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Procrastination Is the Best Way to Study (A Satire)

Written by: Kat Walls / Photo by: Ashlyen Fisher

{This article was written after hours of watching soap operas, eating popcorn, and general laziness on behalf of research. Readers’ discretion is advised.}

There are so many things that can fill your time as we careen towards finals week: playing sports, fighting crime, flying a spaceship, or performing neurosurgery. These, of course, are all fantastic options to avoid writing your essay or working on that project that’s due the next morning. For a more relatable example, I, the amateur researcher, have watched 5 hours of the beloved soap opera Grey’s Anatomy to test my theories of the benefits of procrastination. I started writing this very article promptly at 2 o’clock in the morning the night before it was due. It’s safe to say I’ve learned a thing or two about procrastination. Procrastination is the best way to study because it gives students additional pressure since they don’t already have enough; it is more convenient for students since we are all about convenience here; and it gives students some bragging rights.

It is not hard to see that some people work better under pressure. That’s why some people need to work as EMTs and not at a desk job. These kind people work better knowing that if they mess up at that very moment, there is no going back. There is no time to make a mistake—no time to let that essay percolate in the back of your mind and come up with sound logic and good mechanics. Procrastinating on essays early in life (well, isn’t that ironic), is a good way to begin training for working under pressure. These are the people who grow up to be superstars! Who wouldn’t want to live with constant pressure and the fear of screwing up at the last minute? This stress produces masterpieces that would have otherwise gotten decent grades, had students started them earlier.

Secondly, procrastination is far more convenient for students. One could simply have several other things that are clearly far more important to do, such as going to work, flossing your cat’s teeth, or jamming out to Spotify. That homework that’s been nagging you can simply wait until these other, clearly more important, tasks are finished. It’s said by amateur researchers that experience is more important than homework, so people who procrastinate are really the ones with their priorities in order. In addition to this essential life experience, students who spend their time watching movies or television are just engulfing themselves in culture. That’s an important experience to have. Think of the impact all those movie quotes will have on that final essay when your brain goes blank. Of course, the college atmosphere is perfect for fostering experiences like parties, all-nighters, and late-night movie dates. Do you really want to deprive yourself of these wonderful experiences by doing homework and getting good grades?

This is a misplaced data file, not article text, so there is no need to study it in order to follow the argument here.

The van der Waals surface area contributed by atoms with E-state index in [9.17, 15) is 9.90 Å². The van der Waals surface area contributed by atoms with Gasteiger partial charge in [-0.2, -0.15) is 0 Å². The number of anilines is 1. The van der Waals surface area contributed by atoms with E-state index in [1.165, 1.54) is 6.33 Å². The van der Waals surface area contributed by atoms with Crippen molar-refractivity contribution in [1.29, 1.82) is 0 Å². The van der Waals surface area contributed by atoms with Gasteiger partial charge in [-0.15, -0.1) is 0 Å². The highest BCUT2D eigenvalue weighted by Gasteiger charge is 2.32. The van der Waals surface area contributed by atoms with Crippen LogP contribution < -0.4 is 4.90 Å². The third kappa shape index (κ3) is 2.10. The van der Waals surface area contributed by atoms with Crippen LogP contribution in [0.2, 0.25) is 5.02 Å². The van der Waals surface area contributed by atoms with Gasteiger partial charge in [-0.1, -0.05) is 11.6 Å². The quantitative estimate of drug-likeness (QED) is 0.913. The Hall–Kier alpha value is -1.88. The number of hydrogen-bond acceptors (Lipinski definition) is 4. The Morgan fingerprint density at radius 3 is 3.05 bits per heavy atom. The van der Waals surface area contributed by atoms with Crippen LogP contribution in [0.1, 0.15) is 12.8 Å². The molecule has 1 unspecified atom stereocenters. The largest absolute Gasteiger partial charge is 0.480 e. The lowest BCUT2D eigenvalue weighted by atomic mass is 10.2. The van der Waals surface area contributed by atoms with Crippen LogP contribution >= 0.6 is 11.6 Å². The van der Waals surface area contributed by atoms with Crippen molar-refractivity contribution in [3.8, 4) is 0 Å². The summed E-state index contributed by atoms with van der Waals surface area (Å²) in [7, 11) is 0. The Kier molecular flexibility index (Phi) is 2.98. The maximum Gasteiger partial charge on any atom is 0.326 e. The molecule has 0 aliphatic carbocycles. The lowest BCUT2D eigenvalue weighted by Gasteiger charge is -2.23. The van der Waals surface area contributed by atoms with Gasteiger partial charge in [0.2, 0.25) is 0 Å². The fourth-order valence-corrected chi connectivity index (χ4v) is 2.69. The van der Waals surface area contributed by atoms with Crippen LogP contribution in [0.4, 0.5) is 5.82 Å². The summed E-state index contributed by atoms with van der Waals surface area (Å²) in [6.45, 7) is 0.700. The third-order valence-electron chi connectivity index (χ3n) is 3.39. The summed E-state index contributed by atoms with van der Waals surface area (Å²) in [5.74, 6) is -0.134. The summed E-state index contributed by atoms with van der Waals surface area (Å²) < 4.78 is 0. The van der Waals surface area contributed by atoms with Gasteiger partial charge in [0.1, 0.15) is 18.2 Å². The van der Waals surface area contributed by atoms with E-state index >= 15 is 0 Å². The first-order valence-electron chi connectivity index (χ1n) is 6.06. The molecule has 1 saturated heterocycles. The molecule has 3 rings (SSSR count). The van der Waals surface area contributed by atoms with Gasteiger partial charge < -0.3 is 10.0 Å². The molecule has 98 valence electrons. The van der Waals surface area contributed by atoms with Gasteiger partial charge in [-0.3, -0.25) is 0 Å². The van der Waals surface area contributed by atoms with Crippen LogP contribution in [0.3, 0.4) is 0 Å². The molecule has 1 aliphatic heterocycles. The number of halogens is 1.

Lastly, procrastination gives students the right to brag. How many times have you heard a teacher say something along the lines of “You can’t write this paper in one night, so don’t procrastinate”? In my many years of schooling, I have heard this statement more times than I can count (Probably more than 10, but I have socks on, so I can’t count to 20). However, I have had several papers that I have written the night before it was due, and I usually scored very well on them. High C’s and low D’s, baby! The ironic part is that those same teachers who say you can’t write an essay in a night are typically the ones who have a timed essay for the final exam. Speaking of that, though—who else can say that they stayed up all night to study for that final? Employing this very helpful practice of procrastination gives students the right to tell all their friends about it as they take espresso shots in Doc’s. Who else can say that they binge-watched a whole season of Stranger Things the day before their biology exam? You certainly will stand above the crowd by procrastinating. It’s such a rare practice, and you will be heralded by all your friends as the up-and-coming star.

Seeing that it is now 3 in the morning, I must carry on doing my music theory homework by doing what I do best—procrastination. This is a seriously underrated method of studying and should be used far more when it comes to writing papers or studying for those finals. Do it! You’ll be amazed at how barely fulfilled and hardly refreshed you feel. Now excuse me, I have some Netflix to get back to.